According to a new report from Check Point Research (CPR), companies that are victims of ransomware attacks end up spending 7 times the amount paid in ransoms. Researchers at the provider of insights specializing in cybersecurity analysis pointed to a great evolution of these criminal actions in recent years, being today the most disruptive type of cyberattack that organizations have faced.
In addition to disrupting important day-to-day processes and business, ransomware can result in a major financial impact. And this is not limited to paying the ransom demanded by hackers, which can reach millions of dollars.
In CPR’s research, additional hidden costs caused during and after the ransomware attack were examined, information about the cybercriminal group Conti and different data sets related to ransomware victims were also analyzed in more detail. The long-term losses that victim companies suffer are far more significant than most would have guessed, according to the researchers.
Redemptions are based on the companies’ annual revenue
According to the analyses, the criminals have demanded a sum proportional to the victim’s annual income, ranging between 0.7% and 5% of the total obtained by the organization in the year. Furthermore, the duration of a ransomware attack has significantly decreased in number of days in 2021 – from 15 to 9 days.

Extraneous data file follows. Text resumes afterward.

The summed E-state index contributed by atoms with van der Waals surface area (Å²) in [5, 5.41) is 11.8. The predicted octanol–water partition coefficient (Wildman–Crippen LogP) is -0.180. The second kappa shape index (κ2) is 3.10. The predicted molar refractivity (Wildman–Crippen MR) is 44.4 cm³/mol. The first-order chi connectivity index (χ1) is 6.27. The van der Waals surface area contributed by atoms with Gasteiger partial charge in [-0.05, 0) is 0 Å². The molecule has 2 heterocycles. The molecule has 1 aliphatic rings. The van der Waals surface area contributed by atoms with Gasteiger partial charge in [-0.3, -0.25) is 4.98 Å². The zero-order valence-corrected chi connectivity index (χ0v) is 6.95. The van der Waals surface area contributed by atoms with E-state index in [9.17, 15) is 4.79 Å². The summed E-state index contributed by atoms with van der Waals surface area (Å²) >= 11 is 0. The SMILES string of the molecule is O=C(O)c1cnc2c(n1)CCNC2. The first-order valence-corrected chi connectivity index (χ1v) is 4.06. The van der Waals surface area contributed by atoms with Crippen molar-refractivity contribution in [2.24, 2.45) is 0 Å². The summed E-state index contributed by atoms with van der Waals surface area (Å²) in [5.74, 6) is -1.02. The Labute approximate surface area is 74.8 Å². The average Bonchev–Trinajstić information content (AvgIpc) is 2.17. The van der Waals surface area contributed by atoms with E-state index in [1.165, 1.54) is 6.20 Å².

In this scenario, the costs 7 times greater than the ransom amounts paid by the victim companies and organizations include values for response and restoration of systems and other routine work, legal fees and monitoring costs.
Criminals Rules in Ransomware Attacks
There are still basic rules taken by harmful groups to obtain a successful negotiation with victims (which influence the process and dynamics of a negotiation), namely: the accurate estimation of the victim’s financial position, the quality of the exfiltrated data, the reputation of the ransomware group, the existence of cyber insurance, and the approach and interests of victims’ negotiators.
“The main takeaway is that the ransom paid, which is the number most searches deal with, is not a key number in the ransomware ecosystem. Both cybercriminals and victims have many other financial aspects and considerations surrounding the attack,” says Sergey Shykevich, Threat Intelligence Group Manager at Check Point Software.
“It is remarkable how systematic these cybercriminals are in setting the ransom number and negotiating. Nothing is casual and everything is defined and planned according to the factors we have described”, says the manager.
Recommendations to organizations
Shykevich’s main recommendation is that organizations should build adequate cyber defenses in advance. Especially drawing up a well-defined response plan against ransomware attacks so as to benefit from saving a lot of money.
Other clues from the researchers’ report are robust data backup and cyber awareness training (for example, focusing on phishing, which is one of the most popular ways to spread ransom malware).
User authentication must also be strong and secure, through a strong password policy and the use of multi-factor practices. Patches must be up to date on computers and devices, especially those labeled critical.
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